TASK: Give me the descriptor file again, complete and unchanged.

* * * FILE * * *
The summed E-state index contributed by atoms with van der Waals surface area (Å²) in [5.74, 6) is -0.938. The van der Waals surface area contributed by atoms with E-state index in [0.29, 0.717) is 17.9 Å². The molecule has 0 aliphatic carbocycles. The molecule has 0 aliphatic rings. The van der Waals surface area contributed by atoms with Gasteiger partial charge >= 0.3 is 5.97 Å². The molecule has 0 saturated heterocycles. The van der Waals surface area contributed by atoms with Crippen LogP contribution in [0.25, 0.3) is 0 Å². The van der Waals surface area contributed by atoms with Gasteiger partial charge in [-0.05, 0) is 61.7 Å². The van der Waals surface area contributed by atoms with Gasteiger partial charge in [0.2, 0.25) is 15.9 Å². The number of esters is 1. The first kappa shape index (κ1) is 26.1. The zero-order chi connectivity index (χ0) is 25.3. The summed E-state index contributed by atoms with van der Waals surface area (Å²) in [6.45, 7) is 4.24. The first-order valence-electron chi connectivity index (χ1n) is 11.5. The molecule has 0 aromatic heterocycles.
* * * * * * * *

The summed E-state index contributed by atoms with van der Waals surface area (Å²) in [5.74, 6) is -0.938. The van der Waals surface area contributed by atoms with E-state index in [0.29, 0.717) is 17.9 Å². The molecule has 0 aliphatic carbocycles. The molecule has 0 aliphatic rings. The van der Waals surface area contributed by atoms with Gasteiger partial charge >= 0.3 is 5.97 Å². The molecule has 0 saturated heterocycles. The van der Waals surface area contributed by atoms with Crippen LogP contribution in [0.25, 0.3) is 0 Å². The van der Waals surface area contributed by atoms with Gasteiger partial charge in [-0.05, 0) is 61.7 Å². The van der Waals surface area contributed by atoms with Gasteiger partial charge in [0.2, 0.25) is 15.9 Å². The number of esters is 1. The first kappa shape index (κ1) is 26.1. The zero-order chi connectivity index (χ0) is 25.3. The summed E-state index contributed by atoms with van der Waals surface area (Å²) in [6.45, 7) is 4.24. The first-order valence-electron chi connectivity index (χ1n) is 11.5. The molecule has 0 aromatic heterocycles.